Hyperkalemia and hospitalization

NEW YORK, June 20 (Praxis Press) Criteria for deciding whether patients with hyperkalemia should be treated in a hospital or as an outpatient have not been well established. Charytan and colleagues examined the current practices regarding hospitalization of patients with hyperkalemia and evaluated the criteria for admission. To perform the study they evaluated 11 patients hospitalized for hyperkalemia and compared them to 12 patients with a similar degree of hyperkalemia who were treated as outp

June 20, 2000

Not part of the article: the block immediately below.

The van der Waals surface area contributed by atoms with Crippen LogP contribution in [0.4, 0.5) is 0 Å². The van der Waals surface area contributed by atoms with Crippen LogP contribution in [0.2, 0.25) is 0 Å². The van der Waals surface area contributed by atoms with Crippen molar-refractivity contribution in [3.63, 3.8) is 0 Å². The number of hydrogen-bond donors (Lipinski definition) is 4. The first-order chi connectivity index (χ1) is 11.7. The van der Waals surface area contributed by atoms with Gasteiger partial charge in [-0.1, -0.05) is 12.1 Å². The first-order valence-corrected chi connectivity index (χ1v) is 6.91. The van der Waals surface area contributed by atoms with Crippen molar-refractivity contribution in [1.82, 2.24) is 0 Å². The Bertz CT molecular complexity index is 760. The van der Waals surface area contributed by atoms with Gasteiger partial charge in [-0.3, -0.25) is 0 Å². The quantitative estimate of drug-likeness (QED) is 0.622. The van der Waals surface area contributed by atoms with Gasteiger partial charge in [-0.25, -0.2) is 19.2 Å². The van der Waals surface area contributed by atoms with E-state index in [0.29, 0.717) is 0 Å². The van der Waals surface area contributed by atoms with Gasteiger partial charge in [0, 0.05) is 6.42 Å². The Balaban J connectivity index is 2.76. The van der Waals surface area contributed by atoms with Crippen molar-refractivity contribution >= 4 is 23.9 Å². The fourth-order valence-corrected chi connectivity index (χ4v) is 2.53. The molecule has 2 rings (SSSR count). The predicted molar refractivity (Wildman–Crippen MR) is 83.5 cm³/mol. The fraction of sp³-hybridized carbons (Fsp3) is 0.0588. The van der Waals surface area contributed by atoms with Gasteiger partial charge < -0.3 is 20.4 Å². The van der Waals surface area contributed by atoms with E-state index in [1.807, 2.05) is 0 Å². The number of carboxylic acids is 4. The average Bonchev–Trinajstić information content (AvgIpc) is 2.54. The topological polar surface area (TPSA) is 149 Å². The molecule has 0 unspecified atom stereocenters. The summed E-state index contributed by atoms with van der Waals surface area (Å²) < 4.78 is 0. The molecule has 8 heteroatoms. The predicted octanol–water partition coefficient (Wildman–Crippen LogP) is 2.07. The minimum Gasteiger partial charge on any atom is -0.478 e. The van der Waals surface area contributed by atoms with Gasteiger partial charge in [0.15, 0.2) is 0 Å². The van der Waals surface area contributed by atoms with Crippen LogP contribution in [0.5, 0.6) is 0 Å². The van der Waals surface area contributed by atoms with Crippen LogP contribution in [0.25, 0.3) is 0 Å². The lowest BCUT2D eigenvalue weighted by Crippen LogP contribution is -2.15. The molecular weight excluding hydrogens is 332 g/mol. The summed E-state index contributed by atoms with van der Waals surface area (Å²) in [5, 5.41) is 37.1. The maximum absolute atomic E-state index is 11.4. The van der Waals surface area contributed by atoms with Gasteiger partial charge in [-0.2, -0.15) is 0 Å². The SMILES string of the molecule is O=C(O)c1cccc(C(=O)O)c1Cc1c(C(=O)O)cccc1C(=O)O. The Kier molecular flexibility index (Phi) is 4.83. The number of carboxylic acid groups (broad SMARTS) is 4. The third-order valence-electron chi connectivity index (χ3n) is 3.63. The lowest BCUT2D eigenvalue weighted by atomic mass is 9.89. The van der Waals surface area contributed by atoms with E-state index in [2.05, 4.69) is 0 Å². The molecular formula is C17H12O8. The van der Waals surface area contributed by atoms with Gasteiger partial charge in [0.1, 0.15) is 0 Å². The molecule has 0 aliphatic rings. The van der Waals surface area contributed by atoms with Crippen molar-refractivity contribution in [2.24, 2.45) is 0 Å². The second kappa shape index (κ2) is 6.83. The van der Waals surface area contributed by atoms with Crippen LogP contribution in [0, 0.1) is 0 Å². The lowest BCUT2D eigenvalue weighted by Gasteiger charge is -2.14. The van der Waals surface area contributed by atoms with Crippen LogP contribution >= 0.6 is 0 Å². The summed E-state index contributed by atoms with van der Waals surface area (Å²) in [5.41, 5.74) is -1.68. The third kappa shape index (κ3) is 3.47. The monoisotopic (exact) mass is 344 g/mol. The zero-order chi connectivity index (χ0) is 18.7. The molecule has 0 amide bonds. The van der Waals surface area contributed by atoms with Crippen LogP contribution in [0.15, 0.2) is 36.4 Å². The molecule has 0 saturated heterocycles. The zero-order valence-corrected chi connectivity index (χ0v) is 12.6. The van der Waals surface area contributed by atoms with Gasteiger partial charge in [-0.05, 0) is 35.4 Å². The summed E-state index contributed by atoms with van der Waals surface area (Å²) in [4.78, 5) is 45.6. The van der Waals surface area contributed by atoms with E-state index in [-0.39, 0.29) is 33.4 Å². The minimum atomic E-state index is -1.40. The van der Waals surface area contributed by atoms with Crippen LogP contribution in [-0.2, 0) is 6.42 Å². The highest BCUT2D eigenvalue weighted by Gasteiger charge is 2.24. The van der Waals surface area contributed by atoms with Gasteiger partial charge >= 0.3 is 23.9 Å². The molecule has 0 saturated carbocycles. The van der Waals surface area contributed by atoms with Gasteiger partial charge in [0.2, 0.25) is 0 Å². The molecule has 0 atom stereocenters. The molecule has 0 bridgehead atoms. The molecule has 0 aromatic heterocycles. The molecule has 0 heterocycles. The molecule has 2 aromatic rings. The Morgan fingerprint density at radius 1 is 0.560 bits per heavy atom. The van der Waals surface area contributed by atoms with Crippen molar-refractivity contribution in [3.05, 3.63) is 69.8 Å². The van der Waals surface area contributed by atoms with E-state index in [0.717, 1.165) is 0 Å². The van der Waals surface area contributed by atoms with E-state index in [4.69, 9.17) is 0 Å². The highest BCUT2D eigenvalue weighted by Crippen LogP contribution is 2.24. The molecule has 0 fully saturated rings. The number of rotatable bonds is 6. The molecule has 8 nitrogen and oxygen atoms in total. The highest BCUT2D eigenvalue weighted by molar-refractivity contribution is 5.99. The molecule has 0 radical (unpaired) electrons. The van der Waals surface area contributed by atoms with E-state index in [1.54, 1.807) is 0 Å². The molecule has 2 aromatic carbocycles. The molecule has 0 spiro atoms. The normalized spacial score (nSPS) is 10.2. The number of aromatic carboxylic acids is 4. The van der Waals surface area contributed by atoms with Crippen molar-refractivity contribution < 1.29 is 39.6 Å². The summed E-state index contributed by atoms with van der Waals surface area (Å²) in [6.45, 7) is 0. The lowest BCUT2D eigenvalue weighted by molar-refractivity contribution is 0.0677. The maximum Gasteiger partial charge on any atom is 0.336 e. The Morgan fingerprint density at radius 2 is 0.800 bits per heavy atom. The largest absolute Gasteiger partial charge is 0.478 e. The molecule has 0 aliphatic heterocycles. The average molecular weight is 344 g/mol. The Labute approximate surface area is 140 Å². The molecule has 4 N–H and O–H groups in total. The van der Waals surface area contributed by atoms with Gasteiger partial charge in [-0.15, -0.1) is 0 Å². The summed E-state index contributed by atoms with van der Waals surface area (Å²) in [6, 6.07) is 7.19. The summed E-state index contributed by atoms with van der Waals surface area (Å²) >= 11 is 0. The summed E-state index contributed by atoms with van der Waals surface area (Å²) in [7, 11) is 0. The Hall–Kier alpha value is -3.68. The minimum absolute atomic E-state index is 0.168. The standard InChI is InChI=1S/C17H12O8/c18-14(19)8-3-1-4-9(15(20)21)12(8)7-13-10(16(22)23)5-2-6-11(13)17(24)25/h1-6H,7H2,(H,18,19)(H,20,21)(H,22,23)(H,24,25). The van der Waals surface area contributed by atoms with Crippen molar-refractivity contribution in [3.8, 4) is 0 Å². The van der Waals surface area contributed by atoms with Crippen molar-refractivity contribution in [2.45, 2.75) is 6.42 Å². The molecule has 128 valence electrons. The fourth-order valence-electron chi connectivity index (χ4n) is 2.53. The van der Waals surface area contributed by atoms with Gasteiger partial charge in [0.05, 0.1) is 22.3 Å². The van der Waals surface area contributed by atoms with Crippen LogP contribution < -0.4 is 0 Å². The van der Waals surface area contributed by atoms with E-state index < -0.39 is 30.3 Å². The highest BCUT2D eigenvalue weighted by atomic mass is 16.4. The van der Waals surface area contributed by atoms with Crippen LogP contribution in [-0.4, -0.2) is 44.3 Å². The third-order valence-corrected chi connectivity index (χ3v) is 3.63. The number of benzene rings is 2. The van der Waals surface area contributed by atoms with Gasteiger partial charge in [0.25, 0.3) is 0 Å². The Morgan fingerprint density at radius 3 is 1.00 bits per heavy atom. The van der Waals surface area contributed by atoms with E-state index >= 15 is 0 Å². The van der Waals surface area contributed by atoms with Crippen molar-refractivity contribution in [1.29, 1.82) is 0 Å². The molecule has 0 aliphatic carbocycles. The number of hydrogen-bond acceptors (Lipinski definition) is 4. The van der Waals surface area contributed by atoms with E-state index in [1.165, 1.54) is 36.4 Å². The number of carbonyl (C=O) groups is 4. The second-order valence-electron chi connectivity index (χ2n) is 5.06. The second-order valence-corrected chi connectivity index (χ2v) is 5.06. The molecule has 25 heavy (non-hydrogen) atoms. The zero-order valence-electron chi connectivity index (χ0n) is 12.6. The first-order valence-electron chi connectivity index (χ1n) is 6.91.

NEW YORK, June 20 (Praxis Press) Criteria for deciding whether patients with hyperkalemia should be treated in a hospital or as an outpatient have not been well established. Charytan and colleagues examined the current practices regarding hospitalization of patients with hyperkalemia and evaluated the criteria for admission. To perform the study they evaluated 11 patients hospitalized for hyperkalemia and compared them to 12 patients with a similar degree of hyperkalemia who were treated as outpatients. The researchers found that the justification for the decision to admit patients to the hospital or to treat them as outpatients was often not evident. The criteria for hospitalization suggested by the researchers include severe hyperkalemia (8.0 mmol/L, with changes other than peaked T waves on the electrocardiogram), acute worsening of renal function, and supervening medical problems. Patients with severe hyperkalemia should be admitted to a hospital.

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